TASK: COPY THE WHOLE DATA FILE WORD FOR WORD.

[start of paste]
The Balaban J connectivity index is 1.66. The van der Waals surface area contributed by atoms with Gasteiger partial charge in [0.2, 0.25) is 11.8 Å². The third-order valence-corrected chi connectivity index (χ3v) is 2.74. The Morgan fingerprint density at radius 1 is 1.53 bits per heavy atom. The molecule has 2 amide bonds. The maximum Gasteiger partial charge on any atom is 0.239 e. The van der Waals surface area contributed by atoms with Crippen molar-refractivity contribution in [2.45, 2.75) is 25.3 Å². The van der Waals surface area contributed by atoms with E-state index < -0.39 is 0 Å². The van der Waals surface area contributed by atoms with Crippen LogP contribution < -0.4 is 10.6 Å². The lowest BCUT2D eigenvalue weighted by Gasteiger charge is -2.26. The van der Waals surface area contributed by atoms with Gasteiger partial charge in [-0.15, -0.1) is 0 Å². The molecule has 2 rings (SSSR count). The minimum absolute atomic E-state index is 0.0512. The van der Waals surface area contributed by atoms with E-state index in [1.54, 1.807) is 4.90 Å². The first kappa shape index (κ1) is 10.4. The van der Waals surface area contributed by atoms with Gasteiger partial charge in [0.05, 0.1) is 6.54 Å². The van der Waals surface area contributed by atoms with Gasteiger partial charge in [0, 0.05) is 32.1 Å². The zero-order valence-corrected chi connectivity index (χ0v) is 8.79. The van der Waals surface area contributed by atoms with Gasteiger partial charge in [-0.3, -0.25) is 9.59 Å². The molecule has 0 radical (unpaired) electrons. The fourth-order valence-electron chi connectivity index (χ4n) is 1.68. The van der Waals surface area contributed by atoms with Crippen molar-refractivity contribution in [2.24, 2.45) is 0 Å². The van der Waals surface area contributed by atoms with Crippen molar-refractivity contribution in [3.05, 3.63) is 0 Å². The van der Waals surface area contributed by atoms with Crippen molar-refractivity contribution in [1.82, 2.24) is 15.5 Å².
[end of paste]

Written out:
The Balaban J connectivity index is 1.66. The van der Waals surface area contributed by atoms with Gasteiger partial charge in [0.2, 0.25) is 11.8 Å². The third-order valence-corrected chi connectivity index (χ3v) is 2.74. The Morgan fingerprint density at radius 1 is 1.53 bits per heavy atom. The molecule has 2 amide bonds. The maximum Gasteiger partial charge on any atom is 0.239 e. The van der Waals surface area contributed by atoms with Crippen molar-refractivity contribution in [2.45, 2.75) is 25.3 Å². The van der Waals surface area contributed by atoms with E-state index < -0.39 is 0 Å². The van der Waals surface area contributed by atoms with Crippen LogP contribution < -0.4 is 10.6 Å². The lowest BCUT2D eigenvalue weighted by Gasteiger charge is -2.26. The van der Waals surface area contributed by atoms with Gasteiger partial charge in [-0.15, -0.1) is 0 Å². The molecule has 2 rings (SSSR count). The minimum absolute atomic E-state index is 0.0512. The van der Waals surface area contributed by atoms with E-state index in [1.54, 1.807) is 4.90 Å². The first kappa shape index (κ1) is 10.4. The van der Waals surface area contributed by atoms with Gasteiger partial charge in [0.05, 0.1) is 6.54 Å². The van der Waals surface area contributed by atoms with Gasteiger partial charge in [0, 0.05) is 32.1 Å². The zero-order valence-corrected chi connectivity index (χ0v) is 8.79. The van der Waals surface area contributed by atoms with Gasteiger partial charge in [-0.3, -0.25) is 9.59 Å². The molecule has 0 radical (unpaired) electrons. The fourth-order valence-electron chi connectivity index (χ4n) is 1.68. The van der Waals surface area contributed by atoms with Crippen molar-refractivity contribution in [2.24, 2.45) is 0 Å². The van der Waals surface area contributed by atoms with Crippen molar-refractivity contribution in [3.05, 3.63) is 0 Å². The van der Waals surface area contributed by atoms with Crippen molar-refractivity contribution in [1.82, 2.24) is 15.5 Å².